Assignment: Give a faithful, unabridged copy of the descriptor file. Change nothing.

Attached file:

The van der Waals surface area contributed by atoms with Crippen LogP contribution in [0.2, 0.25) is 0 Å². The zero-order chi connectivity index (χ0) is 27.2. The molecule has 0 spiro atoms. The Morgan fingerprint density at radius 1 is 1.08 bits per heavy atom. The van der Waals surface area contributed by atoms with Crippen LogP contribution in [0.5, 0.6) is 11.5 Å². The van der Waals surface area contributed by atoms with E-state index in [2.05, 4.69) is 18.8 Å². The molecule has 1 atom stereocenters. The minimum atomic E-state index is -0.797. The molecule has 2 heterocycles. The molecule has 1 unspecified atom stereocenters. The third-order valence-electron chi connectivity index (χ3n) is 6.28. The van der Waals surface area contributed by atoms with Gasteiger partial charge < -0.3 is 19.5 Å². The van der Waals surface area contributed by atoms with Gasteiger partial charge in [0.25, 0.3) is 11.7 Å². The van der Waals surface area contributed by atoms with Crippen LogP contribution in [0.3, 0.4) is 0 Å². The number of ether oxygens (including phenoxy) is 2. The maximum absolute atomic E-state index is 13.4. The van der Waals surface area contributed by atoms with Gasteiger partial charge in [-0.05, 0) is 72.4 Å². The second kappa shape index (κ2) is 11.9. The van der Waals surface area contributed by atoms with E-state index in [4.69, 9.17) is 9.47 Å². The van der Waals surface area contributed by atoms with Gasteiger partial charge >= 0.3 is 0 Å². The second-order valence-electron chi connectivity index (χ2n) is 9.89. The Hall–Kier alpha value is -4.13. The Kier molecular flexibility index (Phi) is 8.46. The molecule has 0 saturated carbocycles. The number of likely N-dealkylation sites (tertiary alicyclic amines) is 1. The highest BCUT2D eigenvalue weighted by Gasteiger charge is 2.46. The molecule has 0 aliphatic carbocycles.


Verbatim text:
The van der Waals surface area contributed by atoms with Crippen LogP contribution in [0.2, 0.25) is 0 Å². The zero-order chi connectivity index (χ0) is 27.2. The molecule has 0 spiro atoms. The Morgan fingerprint density at radius 1 is 1.08 bits per heavy atom. The van der Waals surface area contributed by atoms with Crippen LogP contribution in [0.5, 0.6) is 11.5 Å². The van der Waals surface area contributed by atoms with E-state index in [2.05, 4.69) is 18.8 Å². The molecule has 1 atom stereocenters. The minimum atomic E-state index is -0.797. The molecule has 2 heterocycles. The molecule has 1 unspecified atom stereocenters. The third-order valence-electron chi connectivity index (χ3n) is 6.28. The van der Waals surface area contributed by atoms with Gasteiger partial charge < -0.3 is 19.5 Å². The van der Waals surface area contributed by atoms with Gasteiger partial charge in [0.25, 0.3) is 11.7 Å². The van der Waals surface area contributed by atoms with Crippen LogP contribution in [0.3, 0.4) is 0 Å². The number of ether oxygens (including phenoxy) is 2. The maximum absolute atomic E-state index is 13.4. The van der Waals surface area contributed by atoms with Gasteiger partial charge in [-0.05, 0) is 72.4 Å². The second kappa shape index (κ2) is 11.9. The van der Waals surface area contributed by atoms with E-state index in [4.69, 9.17) is 9.47 Å². The van der Waals surface area contributed by atoms with Gasteiger partial charge >= 0.3 is 0 Å². The second-order valence-electron chi connectivity index (χ2n) is 9.89. The Hall–Kier alpha value is -4.13. The Kier molecular flexibility index (Phi) is 8.46. The molecule has 0 saturated carbocycles. The number of likely N-dealkylation sites (tertiary alicyclic amines) is 1. The highest BCUT2D eigenvalue weighted by Gasteiger charge is 2.46. The molecule has 0 aliphatic carbocycles.